Monica Ramil on Nov 20, 2018
This is a painful letter to write, but one that I must nonetheless for the world out there is harsh and I would be doing you a disservice to let you walk into it without prepping you in the limited ways I can.
Your father is a dark, bald man with earrings and because of this, he has been pulled over in his truck many times for no reason at all. You, too, will experience these things. Simply being dark-skinned, while sun-kissed and beautiful in its own right, is not always seen as such. In fact, it brings up a lot of assumptions - prejudices - for people. So when your dad tells you to take off your hat when riding in the car, it’s because he’s trying to minimize reasons for police to pull you over. Dark skin is reason enough for them. Dark skin with a backwards hat or beanie only exacerbates the situation and increases the chances of you being a target.
“I can’t wear a hat? But what if I’m cold?” you ask.
I’m sorry, but you will need to sacrifice your warmth in order to save your life. By no means is this an exaggeration. We have seen people being killed for ridiculous reasons. What might seem absurd to us is somehow justification for them.
Now you are a few years older but still in your teens and you have seen what we were telling you about. And for this, my heart breaks for you. We can’t always be there to protect you so you must be aware and protect yourself.
The woman on the bus who half blurts out the N-word to you before she catches herself. Yes, that is racism. You’re not even Black but she was trying to use whatever pejorative she knew to put you down and rise above you. If only she knew you have indigenous blood and have more of a right to be on this land than she does.
When your White therapist sends you nasty texts the week after you show true trust and vulnerability by disclosing your feelings about White people, yes that is racism. And I understand your reasons for terminating with her. She lashed her white fragility out onto you. You are not responsible for her feelings and lack of self-awareness. Walk away my son. Walk away.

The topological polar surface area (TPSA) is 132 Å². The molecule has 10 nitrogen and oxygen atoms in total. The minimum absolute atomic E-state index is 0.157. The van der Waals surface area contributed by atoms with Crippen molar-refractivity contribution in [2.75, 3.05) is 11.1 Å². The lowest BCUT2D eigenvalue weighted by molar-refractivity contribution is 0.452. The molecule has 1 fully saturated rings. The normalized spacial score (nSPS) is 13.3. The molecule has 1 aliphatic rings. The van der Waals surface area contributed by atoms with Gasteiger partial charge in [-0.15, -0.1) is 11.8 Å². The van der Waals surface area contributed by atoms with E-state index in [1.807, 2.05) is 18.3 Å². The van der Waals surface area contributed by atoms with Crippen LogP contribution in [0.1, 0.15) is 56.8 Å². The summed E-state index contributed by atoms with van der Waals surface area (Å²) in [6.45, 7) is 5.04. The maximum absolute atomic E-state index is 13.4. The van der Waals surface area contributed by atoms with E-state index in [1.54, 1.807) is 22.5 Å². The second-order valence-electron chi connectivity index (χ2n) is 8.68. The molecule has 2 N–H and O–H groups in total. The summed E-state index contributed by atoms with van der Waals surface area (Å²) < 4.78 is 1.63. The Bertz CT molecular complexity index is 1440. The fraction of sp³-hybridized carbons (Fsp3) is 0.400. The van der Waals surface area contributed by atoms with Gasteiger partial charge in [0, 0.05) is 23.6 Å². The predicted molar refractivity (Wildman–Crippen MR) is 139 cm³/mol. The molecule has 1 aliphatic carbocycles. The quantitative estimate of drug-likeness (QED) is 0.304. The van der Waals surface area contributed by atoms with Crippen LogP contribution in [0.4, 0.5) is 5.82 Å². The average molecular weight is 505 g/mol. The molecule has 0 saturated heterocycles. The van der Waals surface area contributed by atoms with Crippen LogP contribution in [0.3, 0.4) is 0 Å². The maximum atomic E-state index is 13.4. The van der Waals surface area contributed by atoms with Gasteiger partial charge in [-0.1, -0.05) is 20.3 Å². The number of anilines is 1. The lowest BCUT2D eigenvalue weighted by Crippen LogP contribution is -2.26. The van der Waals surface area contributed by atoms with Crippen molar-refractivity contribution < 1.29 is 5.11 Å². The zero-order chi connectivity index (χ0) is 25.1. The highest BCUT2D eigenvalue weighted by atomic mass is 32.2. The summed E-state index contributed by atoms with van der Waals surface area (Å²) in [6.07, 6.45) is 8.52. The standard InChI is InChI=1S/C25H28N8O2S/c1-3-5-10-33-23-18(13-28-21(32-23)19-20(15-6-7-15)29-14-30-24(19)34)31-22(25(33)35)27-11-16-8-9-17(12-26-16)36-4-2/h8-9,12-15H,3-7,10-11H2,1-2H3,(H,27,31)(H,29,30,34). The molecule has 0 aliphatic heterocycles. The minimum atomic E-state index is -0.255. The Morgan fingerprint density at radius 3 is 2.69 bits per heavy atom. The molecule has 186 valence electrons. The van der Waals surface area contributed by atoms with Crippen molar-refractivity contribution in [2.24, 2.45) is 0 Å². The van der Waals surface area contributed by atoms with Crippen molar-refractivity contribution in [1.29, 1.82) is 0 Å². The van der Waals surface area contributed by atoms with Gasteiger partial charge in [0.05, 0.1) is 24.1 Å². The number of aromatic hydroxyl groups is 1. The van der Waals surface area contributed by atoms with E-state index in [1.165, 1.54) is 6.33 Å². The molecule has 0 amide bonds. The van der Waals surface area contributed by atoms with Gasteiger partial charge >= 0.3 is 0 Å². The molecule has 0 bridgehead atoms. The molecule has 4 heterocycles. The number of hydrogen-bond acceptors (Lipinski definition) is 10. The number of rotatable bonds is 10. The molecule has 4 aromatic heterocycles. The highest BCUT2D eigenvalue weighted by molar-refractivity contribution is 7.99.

I am not saying to walk away every time. You will know when something is worth speaking up for. Only your gut can tell you that. But also know there is risk. Standing up for yourself even in the most tactful and respectful of ways can easily be portrayed as “aggressive” and “threatening.” You’ve already experienced this when you approached your teacher and asked why your grades hadn’t been input. She felt unsafe and called the office on you.
And yes, there is risk in being silent, too. That is our reality as brown people.
My purpose in writing this is to let you know that your experience matters. These aren’t lessons you’re taught in school but that doesn’t mean these things – racism and discrimination – don’t happen. I’m writing to make the implicit explicit. To let you know that No. You’re not trippin’. That store owner was following you around the store. That cop car did slow down when they saw you. You are not paranoid. You are very much aware. And I will continue to do my best in developing your awareness and discernment. Let’s talk more.
Your stepmom - Monica